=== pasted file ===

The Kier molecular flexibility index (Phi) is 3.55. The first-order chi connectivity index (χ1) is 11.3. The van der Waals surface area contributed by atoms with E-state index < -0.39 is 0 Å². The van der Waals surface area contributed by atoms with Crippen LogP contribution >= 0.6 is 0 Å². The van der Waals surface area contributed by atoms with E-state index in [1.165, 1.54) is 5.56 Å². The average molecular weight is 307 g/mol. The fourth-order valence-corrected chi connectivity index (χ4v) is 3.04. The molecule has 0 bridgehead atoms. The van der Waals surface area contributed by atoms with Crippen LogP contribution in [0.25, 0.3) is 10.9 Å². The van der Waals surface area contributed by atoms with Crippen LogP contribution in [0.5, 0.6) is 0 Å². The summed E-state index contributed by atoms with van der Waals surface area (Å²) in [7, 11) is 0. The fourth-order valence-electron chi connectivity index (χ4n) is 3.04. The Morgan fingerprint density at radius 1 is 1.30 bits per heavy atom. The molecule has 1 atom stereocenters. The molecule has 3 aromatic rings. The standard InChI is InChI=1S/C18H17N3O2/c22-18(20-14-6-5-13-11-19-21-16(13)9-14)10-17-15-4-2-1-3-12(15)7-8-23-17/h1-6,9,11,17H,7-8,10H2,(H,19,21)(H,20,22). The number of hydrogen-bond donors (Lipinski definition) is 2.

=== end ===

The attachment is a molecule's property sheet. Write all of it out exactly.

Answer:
The Kier molecular flexibility index (Phi) is 3.55. The first-order chi connectivity index (χ1) is 11.3. The van der Waals surface area contributed by atoms with E-state index < -0.39 is 0 Å². The van der Waals surface area contributed by atoms with Crippen LogP contribution >= 0.6 is 0 Å². The van der Waals surface area contributed by atoms with E-state index in [1.165, 1.54) is 5.56 Å². The average molecular weight is 307 g/mol. The fourth-order valence-corrected chi connectivity index (χ4v) is 3.04. The molecule has 0 bridgehead atoms. The van der Waals surface area contributed by atoms with Crippen LogP contribution in [0.25, 0.3) is 10.9 Å². The van der Waals surface area contributed by atoms with Crippen LogP contribution in [0.5, 0.6) is 0 Å². The summed E-state index contributed by atoms with van der Waals surface area (Å²) in [7, 11) is 0. The fourth-order valence-electron chi connectivity index (χ4n) is 3.04. The Morgan fingerprint density at radius 1 is 1.30 bits per heavy atom. The molecule has 1 atom stereocenters. The molecule has 3 aromatic rings. The standard InChI is InChI=1S/C18H17N3O2/c22-18(20-14-6-5-13-11-19-21-16(13)9-14)10-17-15-4-2-1-3-12(15)7-8-23-17/h1-6,9,11,17H,7-8,10H2,(H,19,21)(H,20,22). The number of hydrogen-bond donors (Lipinski definition) is 2.